Sonny, of course, does just that.

You try to be nice to some people

Macho idiots often like to hide behind a uniform. It’s a lot easier to square up to someone when you’re legally packing heat and know there’s an entire police department backing you up. Take First Blood’s portly Sheriff Will Teasle (the great Brian Dennehy). He picks on the longhaired drifter John Rambo for no other reason than he doesn’t like his appearance and it makes him feel manly to push someone around. And what’s some powerless punk gonna do it about it anyway? Hell, there’s no way he’ll challenge Authority with a capital ‘a’.

Bad call, mate.

Even before he meets Rambo we sense there’s something a bit ‘off’ about Teasle. Sure, he’s friendly, greeting the townsfolk as he wanders out of the station and hops into his cruiser, but then there’s that remark about one resident muttering under his breath: “Gonna take a bath this week?” 

There it is. The rigidness. The underlying contempt for people who don’t think or behave the same. He’s like a super-strict schoolmaster, always looking to criticize his students’ dress sense or cuff them around the ears for being cheeky.

Teasle’s initial encounter with the ‘smartass drifter’ Rambo is a textbook example of passive-aggressiveness. There’s the way he runs his eyes over the new arrival and instantly weighs him up, the faux-politeness, the justification for moving him on (such as the town being ‘boring’), and the seeming courtesy in giving him a lift to the edge of town. Teasle has got the demeanor and mannerisms down pat, presenting himself as the voice of reason and order.

When Rambo inquires if there’s somewhere to eat, Teasle replies there’s a diner thirty miles up the highway. The message, hidden in a concrete piece of info, is clear: you ain’t welcome here, mate.

His weary passenger can only ask a rhetorical question: “Any law against me getting something to eat here?”

“Yeah,” Teasle says, finally dropping the chivalrous act and replacing it with his best steely look. “Me.”

Teasle is a prejudiced, judgmental asshole, the sort of authority figure who always believes the other guy started the trouble. Provocation doesn’t exist. The law’s the law, you see, and you can’t fuck with it. When Rambo fails to heed his ‘friendly advice’ to leave and immediately starts walking back into town, Teasle takes it personally. “You try to be nice to some people,” he mutters while swinging the cruiser around.

Teasle’s machismo makes him incompetent and dangerous. Worse, he knows he looks silly in front of his subordinates. Rambo whips his butt twice in succession, firstly knocking him over in the police station and then forcing him to crash his cruiser. By now, Teasle’s heels are well and truly dug in, hardening an already inflexible state of mind. His macho pride has been wounded and he’s incapable of backing down or reassessing the deteriorating situation.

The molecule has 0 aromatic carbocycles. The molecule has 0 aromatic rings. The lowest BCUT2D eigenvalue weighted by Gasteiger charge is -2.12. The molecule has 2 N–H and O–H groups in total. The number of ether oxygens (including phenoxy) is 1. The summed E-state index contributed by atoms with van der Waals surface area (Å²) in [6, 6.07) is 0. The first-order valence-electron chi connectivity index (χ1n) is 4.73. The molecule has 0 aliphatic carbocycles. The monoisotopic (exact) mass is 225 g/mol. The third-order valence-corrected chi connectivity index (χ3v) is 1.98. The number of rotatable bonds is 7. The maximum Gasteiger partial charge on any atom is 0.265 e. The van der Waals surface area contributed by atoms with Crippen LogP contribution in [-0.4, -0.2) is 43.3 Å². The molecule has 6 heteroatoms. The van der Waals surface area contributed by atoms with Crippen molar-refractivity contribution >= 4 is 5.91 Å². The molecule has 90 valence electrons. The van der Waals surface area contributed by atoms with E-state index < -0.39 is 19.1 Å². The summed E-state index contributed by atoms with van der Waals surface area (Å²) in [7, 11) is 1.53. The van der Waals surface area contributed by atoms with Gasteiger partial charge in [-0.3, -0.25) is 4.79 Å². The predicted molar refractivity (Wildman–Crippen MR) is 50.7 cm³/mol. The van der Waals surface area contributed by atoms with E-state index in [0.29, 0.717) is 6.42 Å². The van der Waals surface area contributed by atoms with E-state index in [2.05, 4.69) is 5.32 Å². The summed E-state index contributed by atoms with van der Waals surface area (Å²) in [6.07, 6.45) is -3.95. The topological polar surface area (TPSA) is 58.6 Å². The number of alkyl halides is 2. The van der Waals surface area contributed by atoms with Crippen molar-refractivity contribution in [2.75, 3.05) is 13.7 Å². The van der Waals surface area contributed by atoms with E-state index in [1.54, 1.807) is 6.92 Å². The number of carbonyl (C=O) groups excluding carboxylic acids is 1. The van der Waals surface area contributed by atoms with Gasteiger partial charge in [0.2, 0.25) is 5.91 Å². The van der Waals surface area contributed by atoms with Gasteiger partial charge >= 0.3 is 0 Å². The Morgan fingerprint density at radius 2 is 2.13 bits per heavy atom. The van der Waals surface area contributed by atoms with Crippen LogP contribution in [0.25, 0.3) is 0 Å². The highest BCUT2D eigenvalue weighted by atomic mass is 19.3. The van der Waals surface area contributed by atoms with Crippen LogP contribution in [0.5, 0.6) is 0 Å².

There’s a terrific few seconds when he’s told over the radio that Rambo’s a Green Beret, Vietnam vet and war hero. The disbelief etched onto his face as his brain emptily whirrs is priceless. You can almost hear him thinking: This is not what’s supposed to happen when you push a sucker around. Still, it’s only the briefest impression of doubt before machismo blinds him again. A moment later he’s bellowing at the posse: “What the hell’s the matter with you guys? He’s one man. He’s wounded.”

Teasle’s clouded, faulty mindset shows what machismo can do to a fellah. He refuses to call in the State police or abandon the hunt, even though a chopper pilot cries off because of an impending storm. He fails to consider Rambo’s specialized training will give the ex-Green Beret the edge in such inhospitable terrain. He keeps pushing on in the spirit of rightful vengeance despite a dead colleague and the fact his quarry has acquired a gun.

“I’m gonna get that sonuvabitch!” he screams at one point. “And I’m gonna pin that Congressional Medal of Honor to his liver!”

Teasle personifies pig-eared ignorance, a ‘kingshit cop’ who remains dismissive, contemptuous and sarcastic even when Rambo’s old boss comes up with a sensible plan to defuse the escalating situation.

But Teasle can’t go for it. Macho idiots never can.

Sweep the leg!

Sometimes it’s easy to spot a macho idiot.

For a start they like moody pictures of themselves to be on hand, especially if in uniform and/or holding a gun. Don’t be surprised to see bare biceps and facial camouflage markings. The whiff of manliness is intensified if there’s a dead animal at their feet or slung across the hood of a car.

The Karate Kid establishes sensei John Kreese (Martin Kove) as a prime, red-blooded specimen when we’re treated to an impressive array of personal pix before setting eyes on him in the flesh. As his masterful voice hammers words of steel into his young disciples (“Fear does not exist in this dojo!”), we come face to face with a life-size cardboard cutout of him. His brow is furrowed, his fist is poised. This is a man who takes no shit. If you’re not trembling yet, the camera respectfully moves left to show us a wall-mounted black and white image from his army days, revealing he was the US army’s karate champion in the early seventies.

And, of course, this serial trophy winner is also shown cradling a big fuckoff weapon.

There’s only one question left: Does he hunt unarmed woodland animals on the weekend? Or at least set booby traps for them? We’re never told. However, he makes up for this possible lapse in manhood by shouting at and pushing around a bunch of children all week long at his deadly serious theater of pain. He struts with a king’s arrogance among his well-drilled, shorter charges, none of whom have started shaving yet, barking commands while teaching them to strike first, strike hard and have no mercy. They are studying ‘the way of the fist’ and this most definitely isn’t something to do with gay pleasure. Oh, no. Everyone calls him sir and none smirk, snigger or fart in his presence. If they did, you can bet they would be killed without hesitation.

“You lose concentration in a fight and you’re dead meat,” he roars at one fourteen-year-old child he’s just thrown to the floor for having the audacity to not be as tough.